Automated retention works best if you personalize it well. The idea is to send email campaigns, relevant educational stuff, and surveys to engage customers, remind them of your product, and push them to use it. Their feedback helps improve the product.
Hook Model aims to create a customer habit and increase their interaction with your business. It comprises four phases. These include:
- Trigger: Pushes the customer to take action.
- Action: It’s the consequence of the trigger. The customer takes action.
- Reward: Customer gets rewarded for taking that action.
- Investment: It’s something that sows the seed for future action.
For example, consider in-app challenges that reward you with points. Collecting a certain number of points makes you eligible for lucky draws and coupons. Such rewards prompt the user to collect points more often.
By now, we hope you have a clear understanding of what is a customer engagement model and what makes it up. We hope you’re also clear with how to develop a customer engagement model on your own.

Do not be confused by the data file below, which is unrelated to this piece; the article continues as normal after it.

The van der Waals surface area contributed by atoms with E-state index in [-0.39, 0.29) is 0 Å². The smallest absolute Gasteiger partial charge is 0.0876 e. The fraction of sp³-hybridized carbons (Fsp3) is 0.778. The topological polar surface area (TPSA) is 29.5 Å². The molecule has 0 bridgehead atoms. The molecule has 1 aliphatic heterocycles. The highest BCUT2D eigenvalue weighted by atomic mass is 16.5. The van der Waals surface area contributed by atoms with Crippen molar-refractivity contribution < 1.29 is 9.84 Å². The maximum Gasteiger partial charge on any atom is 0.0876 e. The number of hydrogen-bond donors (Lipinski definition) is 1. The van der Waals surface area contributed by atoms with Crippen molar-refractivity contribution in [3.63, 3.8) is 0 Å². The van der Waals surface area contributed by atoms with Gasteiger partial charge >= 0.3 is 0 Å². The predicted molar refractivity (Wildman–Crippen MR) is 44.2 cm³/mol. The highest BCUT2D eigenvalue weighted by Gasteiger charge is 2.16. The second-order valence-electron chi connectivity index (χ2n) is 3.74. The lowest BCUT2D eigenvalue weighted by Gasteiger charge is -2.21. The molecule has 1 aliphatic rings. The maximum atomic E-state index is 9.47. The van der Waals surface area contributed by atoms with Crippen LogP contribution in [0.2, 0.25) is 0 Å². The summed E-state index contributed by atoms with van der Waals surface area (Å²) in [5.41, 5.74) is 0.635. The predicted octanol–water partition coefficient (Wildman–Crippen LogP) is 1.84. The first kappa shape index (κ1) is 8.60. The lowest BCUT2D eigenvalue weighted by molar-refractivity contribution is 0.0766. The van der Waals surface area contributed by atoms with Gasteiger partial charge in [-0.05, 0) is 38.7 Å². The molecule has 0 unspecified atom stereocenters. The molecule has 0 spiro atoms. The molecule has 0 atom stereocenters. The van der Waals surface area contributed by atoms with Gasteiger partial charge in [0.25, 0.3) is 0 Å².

- Collect data from prospects
- Use the data to realize your business’s level of market sophistication
- Use the data to realize levels of product awareness in your audience
- Group the two components to come up with an effective customer engagement model. Use any of the engagement model examples above. But make sure your pick is relevant to your audience’s understanding of you.
Note that the journey begins with data collection. First, you need to get the right answers from your prospects. Only then you can build a solid customer engagement model.
But how do you collect this data without burdening your prospects?
It’s simple, by using the right customer engagement technology. Present them with a fun quiz like the BuzzFeed Quizzes. And they’ll drop this valuable information in their very first interaction with you.
Hard to believe? We know. But we’ve been there, done that. 🙂
Witness how smoothly this genius strategy plays out all by yourself – Here’s where you can get started: